Marie Yovanovitch, key figure in Trump's impeachment, inks book deal

Image: Marie Yovanovitch
Former Ambassador to Ukraine Marie Yovanovitch speaks at Georgetown University in Washington on Feb. 12, 2020. Copyright Susan Walsh AP file
By Dareh Gregorian with NBC News Politics
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The ousted U.S. ambassador to Ukraine's memoir is slated to be released in the spring of 2021.


Marie Yovanovitch, who was ousted from her post as U.S. ambassador to Ukraine after a smear campaign by Trump lawyer Rudy Giuliani, has signed a book deal, it was announced Friday.

Houghton Mifflin Harcourt said it had acquired a memoir by Yovanovich, a key witness and figure in the House inquiry that led to President Donald Trump's impeachment.

"The as-yet-untitled memoir will recount her long career in the U.S. foreign service, which took her from Mogadishu to Moscow to Kyiv and finally back to Washington, D.C. — where, to her dismay, she found a political system beset by many of the same challenges she had spent her career combating overseas," the publisher said in a press release.

The book, which is scheduled to be published in the spring of 2021, will also "deliver pointed reflections on the issues confronting America today, and thoughts on how we can shore up our democracy," the publisher said.

The financial terms were not disclosed, but two people familiar with the deal told the Associated Press that the agreement was worth seven figures,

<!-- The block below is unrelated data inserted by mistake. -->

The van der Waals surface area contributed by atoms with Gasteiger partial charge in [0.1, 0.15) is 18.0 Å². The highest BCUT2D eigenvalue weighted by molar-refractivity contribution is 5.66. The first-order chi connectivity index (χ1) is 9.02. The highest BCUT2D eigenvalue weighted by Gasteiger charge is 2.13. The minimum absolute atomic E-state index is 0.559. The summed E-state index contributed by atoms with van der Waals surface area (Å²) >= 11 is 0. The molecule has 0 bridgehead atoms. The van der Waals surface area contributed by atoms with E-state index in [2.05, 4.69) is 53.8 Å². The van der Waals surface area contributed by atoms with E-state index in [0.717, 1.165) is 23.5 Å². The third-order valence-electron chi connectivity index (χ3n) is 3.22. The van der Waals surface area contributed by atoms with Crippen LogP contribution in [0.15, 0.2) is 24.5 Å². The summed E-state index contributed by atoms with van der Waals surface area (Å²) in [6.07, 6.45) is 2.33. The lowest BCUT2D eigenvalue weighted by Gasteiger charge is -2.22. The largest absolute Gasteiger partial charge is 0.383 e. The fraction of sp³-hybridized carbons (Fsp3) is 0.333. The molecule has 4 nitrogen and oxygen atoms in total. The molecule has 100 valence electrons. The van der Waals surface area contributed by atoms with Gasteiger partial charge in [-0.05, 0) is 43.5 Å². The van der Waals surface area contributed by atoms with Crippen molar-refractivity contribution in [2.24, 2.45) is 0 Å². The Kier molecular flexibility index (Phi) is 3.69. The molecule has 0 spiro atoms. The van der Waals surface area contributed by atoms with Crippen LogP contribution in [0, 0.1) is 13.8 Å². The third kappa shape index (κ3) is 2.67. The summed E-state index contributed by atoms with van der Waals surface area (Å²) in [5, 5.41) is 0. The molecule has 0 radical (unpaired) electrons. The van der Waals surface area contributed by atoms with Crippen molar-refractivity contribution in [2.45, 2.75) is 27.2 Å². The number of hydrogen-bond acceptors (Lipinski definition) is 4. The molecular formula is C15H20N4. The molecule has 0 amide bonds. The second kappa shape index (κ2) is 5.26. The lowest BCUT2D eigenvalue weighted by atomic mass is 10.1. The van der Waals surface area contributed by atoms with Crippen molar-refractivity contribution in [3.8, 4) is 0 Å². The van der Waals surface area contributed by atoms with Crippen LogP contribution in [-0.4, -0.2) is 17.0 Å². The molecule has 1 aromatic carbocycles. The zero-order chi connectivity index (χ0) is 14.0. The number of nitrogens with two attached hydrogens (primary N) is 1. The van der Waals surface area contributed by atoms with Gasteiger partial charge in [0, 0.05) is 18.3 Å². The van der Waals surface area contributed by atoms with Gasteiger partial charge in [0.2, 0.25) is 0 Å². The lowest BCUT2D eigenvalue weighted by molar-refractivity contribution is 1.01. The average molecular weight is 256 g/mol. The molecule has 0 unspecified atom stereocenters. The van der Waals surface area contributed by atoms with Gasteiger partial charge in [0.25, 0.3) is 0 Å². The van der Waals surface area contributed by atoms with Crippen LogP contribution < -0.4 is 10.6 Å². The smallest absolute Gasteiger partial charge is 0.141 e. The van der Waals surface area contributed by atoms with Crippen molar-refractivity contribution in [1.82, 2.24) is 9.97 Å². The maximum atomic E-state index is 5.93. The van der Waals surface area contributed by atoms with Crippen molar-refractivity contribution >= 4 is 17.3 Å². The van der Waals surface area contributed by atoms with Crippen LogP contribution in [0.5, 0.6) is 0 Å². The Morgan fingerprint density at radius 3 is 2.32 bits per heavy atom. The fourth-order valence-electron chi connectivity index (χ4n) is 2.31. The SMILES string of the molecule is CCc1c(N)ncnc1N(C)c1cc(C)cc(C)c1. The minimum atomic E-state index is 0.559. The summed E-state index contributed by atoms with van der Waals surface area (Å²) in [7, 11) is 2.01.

Yovanovitch, who'd been a foreign service officer for 33 years, retired from the State Department last month.

She testified before the House Intelligence Committee's impeachment inquiry that her reputation had been smeared by Giuliani, who'd seized on disinformation from Ukrainian officials that she had been badmouthing the president and blocking corruption investigations into former Vice President Joe Biden and his son Hunter Biden.

She and several of her colleagues denied all the allegations under oath, and her colleagues have testified that she was the victim of disinformation tactics that had been used on U.S. officials for years.

Giuliani told the New Yorker in December that he "believed that I needed Yovanovitch out of the way" because he thought she would hinder his efforts to get Ukraine to investigate the Bidens.

"She was going to make the investigations difficult for everybody," he said.

Former U.S. special envoy to Ukraine Kurt Volker testified that he believed Giuliani was being misled by corrupt Ukrainian officials who loathed Yovanovitch for her anti-corruption stance.

Trump abruptly recalled Yovanovitch from her post in April 2019. He told Ukrainian President Volodymyr Zelenskiy in the July 25, 2019 phone call that was at the center of the impeachment case that Yovanovitch was "bad news" and was going to "go through some things."

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